Weeds of National Significance
Department of the Environment and Heritage and the CRC for Australian Weed Management, 2003
ISBN 1 9209 3206 2
About the guide
Gorse is a Weed of National Significance. It is regarded as one of the worst weeds in Australia because of its invasiveness, potential for spread, and economic and environmental impacts. It is a major agricultural weed in Tasmania and parts of Victoria, and is increasingly becoming a threat as an environmental weed in many national parks and other bushland areas.
In pastoral areas it provides shelter for pests such as rabbits, increases the risk of bushfires because of its flammability, reduces access by forming dense thickets and dramatically reduces stocking rates.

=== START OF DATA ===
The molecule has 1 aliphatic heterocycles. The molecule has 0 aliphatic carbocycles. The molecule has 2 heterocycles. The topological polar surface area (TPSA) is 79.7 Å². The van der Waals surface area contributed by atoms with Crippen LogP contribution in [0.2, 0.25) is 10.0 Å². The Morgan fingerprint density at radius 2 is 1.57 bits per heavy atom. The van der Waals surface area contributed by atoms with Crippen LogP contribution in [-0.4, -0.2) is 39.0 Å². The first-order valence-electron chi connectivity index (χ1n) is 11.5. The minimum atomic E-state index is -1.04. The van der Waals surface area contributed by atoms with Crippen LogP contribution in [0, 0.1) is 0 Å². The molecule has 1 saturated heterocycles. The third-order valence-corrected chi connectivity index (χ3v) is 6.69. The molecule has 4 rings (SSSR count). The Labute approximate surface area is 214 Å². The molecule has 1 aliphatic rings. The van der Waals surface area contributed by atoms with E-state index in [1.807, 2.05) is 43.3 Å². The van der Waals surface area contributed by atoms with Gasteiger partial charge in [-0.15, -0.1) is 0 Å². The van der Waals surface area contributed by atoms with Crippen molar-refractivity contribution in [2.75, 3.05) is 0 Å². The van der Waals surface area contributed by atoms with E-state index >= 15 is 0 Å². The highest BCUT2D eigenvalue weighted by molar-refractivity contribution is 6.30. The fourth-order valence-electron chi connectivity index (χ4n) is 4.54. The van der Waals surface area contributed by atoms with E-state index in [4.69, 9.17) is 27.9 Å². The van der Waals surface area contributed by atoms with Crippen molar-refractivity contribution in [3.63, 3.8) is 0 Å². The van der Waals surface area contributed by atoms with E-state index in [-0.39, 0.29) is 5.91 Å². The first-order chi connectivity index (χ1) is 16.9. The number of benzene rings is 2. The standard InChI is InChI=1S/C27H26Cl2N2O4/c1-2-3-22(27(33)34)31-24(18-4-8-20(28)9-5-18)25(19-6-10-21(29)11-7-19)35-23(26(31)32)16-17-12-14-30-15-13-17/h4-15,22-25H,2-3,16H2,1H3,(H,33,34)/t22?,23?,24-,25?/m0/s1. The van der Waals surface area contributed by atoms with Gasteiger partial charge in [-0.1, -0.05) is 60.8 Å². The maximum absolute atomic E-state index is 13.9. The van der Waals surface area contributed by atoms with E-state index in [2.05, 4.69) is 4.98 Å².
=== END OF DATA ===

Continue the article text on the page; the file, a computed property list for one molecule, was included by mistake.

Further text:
In Tasmania the cost of gorse to the state's woolgrowers in lost production alone has been conservatively estimated at about $1 million annually. In Victoria the costs of gorse to the community in the central highlands region were recently estimated at $7 million over five years.
Control of gorse, like all weeds, is expensive with initial costs of up to $1500 per ha and ongoing follow-up required.
This management guide was prepared in 2003. The state and territory contacts in this document may be out of date.
For advice on weed control in your state or territory see the primary contacts on the State and territory weed management arrangements page.
National Coordinator Gorse
Department of Primary Industries, Parks, Water & Environment
PO Box 303, Devonport TAS 7310
Phone: (03) 6421 5100 Fax: (03) 6424 5142
|Extent in Australia||Potential distribution|
|WA, QLD, NSW, VIC, SA, TAS, ACT||Could further expand in current locations|